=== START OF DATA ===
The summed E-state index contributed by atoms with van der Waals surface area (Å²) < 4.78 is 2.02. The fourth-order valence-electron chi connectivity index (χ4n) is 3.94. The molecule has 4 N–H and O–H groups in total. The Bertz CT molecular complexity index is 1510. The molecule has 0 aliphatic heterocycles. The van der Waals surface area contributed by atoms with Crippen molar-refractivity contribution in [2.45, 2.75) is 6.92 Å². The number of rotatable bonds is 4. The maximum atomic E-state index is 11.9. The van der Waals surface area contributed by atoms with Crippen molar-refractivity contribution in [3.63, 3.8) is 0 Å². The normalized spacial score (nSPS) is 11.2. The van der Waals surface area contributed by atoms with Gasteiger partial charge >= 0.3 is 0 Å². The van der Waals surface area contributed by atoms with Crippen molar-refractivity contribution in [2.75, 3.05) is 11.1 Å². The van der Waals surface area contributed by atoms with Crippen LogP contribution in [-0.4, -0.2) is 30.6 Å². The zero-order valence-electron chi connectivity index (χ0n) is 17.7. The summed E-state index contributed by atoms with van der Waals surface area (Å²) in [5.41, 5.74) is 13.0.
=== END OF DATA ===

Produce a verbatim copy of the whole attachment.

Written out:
The summed E-state index contributed by atoms with van der Waals surface area (Å²) < 4.78 is 2.02. The fourth-order valence-electron chi connectivity index (χ4n) is 3.94. The molecule has 4 N–H and O–H groups in total. The Bertz CT molecular complexity index is 1510. The molecule has 0 aliphatic heterocycles. The van der Waals surface area contributed by atoms with Crippen molar-refractivity contribution in [2.45, 2.75) is 6.92 Å². The number of rotatable bonds is 4. The maximum atomic E-state index is 11.9. The van der Waals surface area contributed by atoms with Crippen molar-refractivity contribution in [3.63, 3.8) is 0 Å². The normalized spacial score (nSPS) is 11.2. The van der Waals surface area contributed by atoms with Gasteiger partial charge >= 0.3 is 0 Å². The van der Waals surface area contributed by atoms with Crippen molar-refractivity contribution in [2.75, 3.05) is 11.1 Å². The van der Waals surface area contributed by atoms with Crippen LogP contribution in [-0.4, -0.2) is 30.6 Å². The zero-order valence-electron chi connectivity index (χ0n) is 17.7. The summed E-state index contributed by atoms with van der Waals surface area (Å²) in [5.41, 5.74) is 13.0.